A well done is due. Good job, as a 2125 owner, you hit the Pros Cons squarely on the head.
Some of you may have read my Cingular 8125 review from a couple of months back. I am sorry to say that the phone was stolen, and thus for the past couple of weeks I have been without a converged device. I must say this has been an excruciating experience for me as I had come to depend on my 8125 for both work and play. The silver lining in this story is that I had the excuse to look into a new converged device and as the title of this review suggests I chose the Cingular 2125.
In my review of the Cingular 8125 I had mentioned that I used the 2125 for a couple of weeks and loved the phone, although at the time I felt I needed the office applications and the QWERTY keyboard. Having now moved back to the Cingular 2125 I find that I do miss a QWERTY keyboard, however I don’t really miss the office applications and the reduced size really makes up for the lack of a QWERTY keyboard.
As I did with my Cingular 8125 review I’d like to walk you through the device and then explain exactly how I configured it for my needs.
Ergonomics and Build
The size of the 2125 is one of its most impressive features. The amount of power that is packed into this small device is just incredible. I’m very happy to be carrying a device that looks like a real phone and doesn’t weigh down my pockets. It sits easily in my hand and all controls are in easy reach. The screen on the 2125 is beautiful, I don’t miss the larger screen from the 8125 at all video, pictures and just regular use all look great.
As far as the controls go, the soft keys are well placed and easy to use, as are the home, back and call control buttons. The joystick is usable but as others have noted you will occasionally have trouble pushing in to select. I must say that my preference would have been for a directional pad, and I think there is more than enough room on the device for one.
The keypad is also another place where I think HTC (the phone’s manufacturer) could have improved the experience. The keys are responsive, and easy to touch by feel, but they are so small that even a person like me who has smaller hands occasionally has trouble with it. You will definitely get a cramp if you do any major texting. I think that HTC could have made overall better use of the space on the phone to include a directional pad and larger number keys.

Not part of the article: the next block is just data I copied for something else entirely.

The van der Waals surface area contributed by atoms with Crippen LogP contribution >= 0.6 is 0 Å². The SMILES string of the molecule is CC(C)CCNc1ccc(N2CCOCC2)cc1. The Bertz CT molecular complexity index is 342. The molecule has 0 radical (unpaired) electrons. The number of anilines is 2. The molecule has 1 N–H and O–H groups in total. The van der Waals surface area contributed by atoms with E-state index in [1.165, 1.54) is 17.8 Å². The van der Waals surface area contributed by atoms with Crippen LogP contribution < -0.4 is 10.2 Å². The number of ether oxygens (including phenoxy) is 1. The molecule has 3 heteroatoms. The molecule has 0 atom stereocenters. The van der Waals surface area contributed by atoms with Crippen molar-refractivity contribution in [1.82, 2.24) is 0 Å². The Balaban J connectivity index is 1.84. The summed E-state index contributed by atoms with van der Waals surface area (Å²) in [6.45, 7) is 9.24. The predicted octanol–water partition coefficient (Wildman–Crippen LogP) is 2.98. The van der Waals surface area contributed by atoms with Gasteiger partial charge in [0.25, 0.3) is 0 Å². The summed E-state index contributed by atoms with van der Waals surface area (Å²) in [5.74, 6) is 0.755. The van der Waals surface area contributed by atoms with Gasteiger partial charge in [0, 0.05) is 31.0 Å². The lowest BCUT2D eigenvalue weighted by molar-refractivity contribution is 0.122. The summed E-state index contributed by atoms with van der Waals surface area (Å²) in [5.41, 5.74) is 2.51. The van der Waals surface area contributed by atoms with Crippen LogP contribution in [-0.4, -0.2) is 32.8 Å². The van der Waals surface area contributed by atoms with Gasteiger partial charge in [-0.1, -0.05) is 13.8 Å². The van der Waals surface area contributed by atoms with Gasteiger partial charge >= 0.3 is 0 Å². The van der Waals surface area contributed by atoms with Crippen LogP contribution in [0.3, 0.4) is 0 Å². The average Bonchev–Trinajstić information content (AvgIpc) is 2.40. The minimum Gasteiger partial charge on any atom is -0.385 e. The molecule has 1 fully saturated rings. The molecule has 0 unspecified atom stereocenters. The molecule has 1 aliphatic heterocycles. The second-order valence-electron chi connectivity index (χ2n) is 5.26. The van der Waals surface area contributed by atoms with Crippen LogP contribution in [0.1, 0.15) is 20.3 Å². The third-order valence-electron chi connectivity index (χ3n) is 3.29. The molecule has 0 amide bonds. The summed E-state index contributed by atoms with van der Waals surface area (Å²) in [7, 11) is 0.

In addition to the front controls and keypad you have a “rocker” switch on the left hand side that controls device volume. A long press on the bottom part of the rocker will start the voice tag application. Above the rocker switch is the comm. manager button that allows you to easily turn Bluetooth on and off, initiate a sync and turn the phone’s sound on/off. A press and hold of this button will initiate the voice note application. On the right side of the device you have a single button for the camera.
The Cingular 2125 is a variant of the HTC Tornado line of phones. For those who don’t know, HTC is a Taiwanese company that makes almost every Windows Mobile smartphone and pocket pc that you see (with some notable exceptions such as the Motorola Q). This particular style of phone is called the HTC Faraday design, and Cingular’s version is actually slightly different from other versions of the Faraday in that a “hump” has been added to the top of the phone to improve GSM 850 band reception. This addition leads to a couple of quirky ergonomic issues:
1) The power button is slightly recessed into the antenna and in order to activate it you need to push down towards the screen rather towards the back of the phone. Many have had problems with this and newer models of the 2125 actually have a larger button that protrudes more clearly.
2) The IR port that is normally found on the top of the Faraday/Tornado models is obscured by the “hump”. This means that many people may not realize that their phone has an IR port, it does and it works just fine, but you have to experiment a little to find out how to align your phone so it works well. The port is located on the top right of the phone.
The bottom of the phone contains a mini usb port for synching and charging along with a 2.5mm headphone port. You will also find a small loop for a lanyard. The back of the phone has the camera lens and a mirror for self portraits. You will also find the cover for the battery compartment. Under the battery you will find slots for your sim and Mini SD card. Some have complained about the placement of the Mini SD card, but I just throw in a 2gb card and forget about it.
Overall the device is very well put together with some small quirks that I believe you have to expect when packing everything into a device this small.
As with my Cingular 8125 I had a long list of software and hacks that I had prepared for my 2125 before I got it. These customizations make the device extremely usable for me, your mileage may vary, but I hope you find this section helpful.
As with any Windows Mobile device you need to have Activesync 4.1 installed to sync with your computer. For those who have firewalls on their computers, I recommend you check out this page to address those: